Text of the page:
COLUMBUS – The Ohio House of Representatives today approved the budget for the Ohio Bureau of Workers’ Compensation.

A highlight of the budget is a provision that would allow peace officers, firefighters and emergency medical workers who are diagnosed with post-traumatic stress disorder (PTSD) to be eligible for workers’ compensation benefits.

Currently, PTSD benefits are permitted only when there is an accompanying physical injury.

House Speaker Larry Householder (R-Glenford) said the change is long overdue.

“We have first responders who are getting post-traumatic stress disorder because of their job. We also know they can’t get the support they need under Ohio’s current workers’ comp law. That changes under the legislation the House approved today,” Householder said. “It’s the right thing to do for people who are putting their lives on the line for us every single day."

Other provisions of the workers’ compensation budget, House Bill 80, include language requiring the state’s superintendent of industrial compliance to establish a test, consistent with that used by the Internal Revenue Service, to determine whether an individual is an employee or an independent contractor under Ohio’s workers’ comp, unemployment and income tax laws.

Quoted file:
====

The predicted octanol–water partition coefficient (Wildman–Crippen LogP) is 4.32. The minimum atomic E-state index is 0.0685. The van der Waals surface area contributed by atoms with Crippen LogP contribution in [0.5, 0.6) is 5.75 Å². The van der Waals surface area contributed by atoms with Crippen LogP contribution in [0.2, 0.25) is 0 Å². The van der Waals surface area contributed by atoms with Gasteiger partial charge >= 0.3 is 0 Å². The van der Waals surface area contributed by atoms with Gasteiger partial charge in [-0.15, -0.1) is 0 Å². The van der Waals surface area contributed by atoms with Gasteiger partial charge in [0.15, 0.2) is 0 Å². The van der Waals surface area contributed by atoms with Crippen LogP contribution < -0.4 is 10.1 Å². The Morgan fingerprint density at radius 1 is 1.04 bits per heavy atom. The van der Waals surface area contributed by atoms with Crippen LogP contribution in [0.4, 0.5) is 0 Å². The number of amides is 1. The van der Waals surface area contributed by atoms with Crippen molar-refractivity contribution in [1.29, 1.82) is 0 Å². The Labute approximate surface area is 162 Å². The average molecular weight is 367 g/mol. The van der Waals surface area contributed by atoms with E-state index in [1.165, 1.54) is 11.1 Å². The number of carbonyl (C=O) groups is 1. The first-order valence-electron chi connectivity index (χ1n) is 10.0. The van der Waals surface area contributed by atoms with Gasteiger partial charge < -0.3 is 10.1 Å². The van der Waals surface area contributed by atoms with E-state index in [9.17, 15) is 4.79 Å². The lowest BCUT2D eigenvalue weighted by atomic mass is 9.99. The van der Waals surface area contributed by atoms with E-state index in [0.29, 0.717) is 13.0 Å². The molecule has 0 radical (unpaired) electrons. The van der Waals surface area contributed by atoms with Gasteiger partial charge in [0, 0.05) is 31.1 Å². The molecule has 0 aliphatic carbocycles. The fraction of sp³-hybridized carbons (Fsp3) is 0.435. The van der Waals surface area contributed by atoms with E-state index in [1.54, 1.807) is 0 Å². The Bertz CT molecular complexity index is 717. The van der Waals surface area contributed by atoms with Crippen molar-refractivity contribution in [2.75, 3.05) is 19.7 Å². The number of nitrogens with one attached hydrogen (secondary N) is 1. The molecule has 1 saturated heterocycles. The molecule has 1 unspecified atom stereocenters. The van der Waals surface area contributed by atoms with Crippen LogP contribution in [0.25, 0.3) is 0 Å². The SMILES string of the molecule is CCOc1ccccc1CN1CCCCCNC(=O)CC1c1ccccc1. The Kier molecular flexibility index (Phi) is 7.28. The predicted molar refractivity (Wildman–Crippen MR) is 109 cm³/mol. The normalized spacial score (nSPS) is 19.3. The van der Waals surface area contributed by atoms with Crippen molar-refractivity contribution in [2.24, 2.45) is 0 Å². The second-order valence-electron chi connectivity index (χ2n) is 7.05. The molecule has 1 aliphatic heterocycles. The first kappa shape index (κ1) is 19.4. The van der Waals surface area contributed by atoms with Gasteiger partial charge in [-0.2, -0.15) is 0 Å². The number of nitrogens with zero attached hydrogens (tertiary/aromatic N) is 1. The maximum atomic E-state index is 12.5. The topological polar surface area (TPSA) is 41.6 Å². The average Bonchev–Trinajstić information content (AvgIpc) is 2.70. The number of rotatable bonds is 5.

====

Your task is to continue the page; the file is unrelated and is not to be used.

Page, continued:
The legislation also includes $11 million to assist 25 counties in Southeast Ohio that received disaster declarations following a pair of floods over the past 18 months. 

The Ohio Bureau of Workers’ Compensation (BWC) is the largest state-fund workers’ compensation system in the United States, and also one of the 10 largest underwriters of workers’ compensation in the country. The agency receives no state general revenue funding; workers’ comp coverage and the agency’s operations are funded through employers’ assessments.

The BWC budget now moves to the Senate for further consideration. It must be signed into law by June 30.

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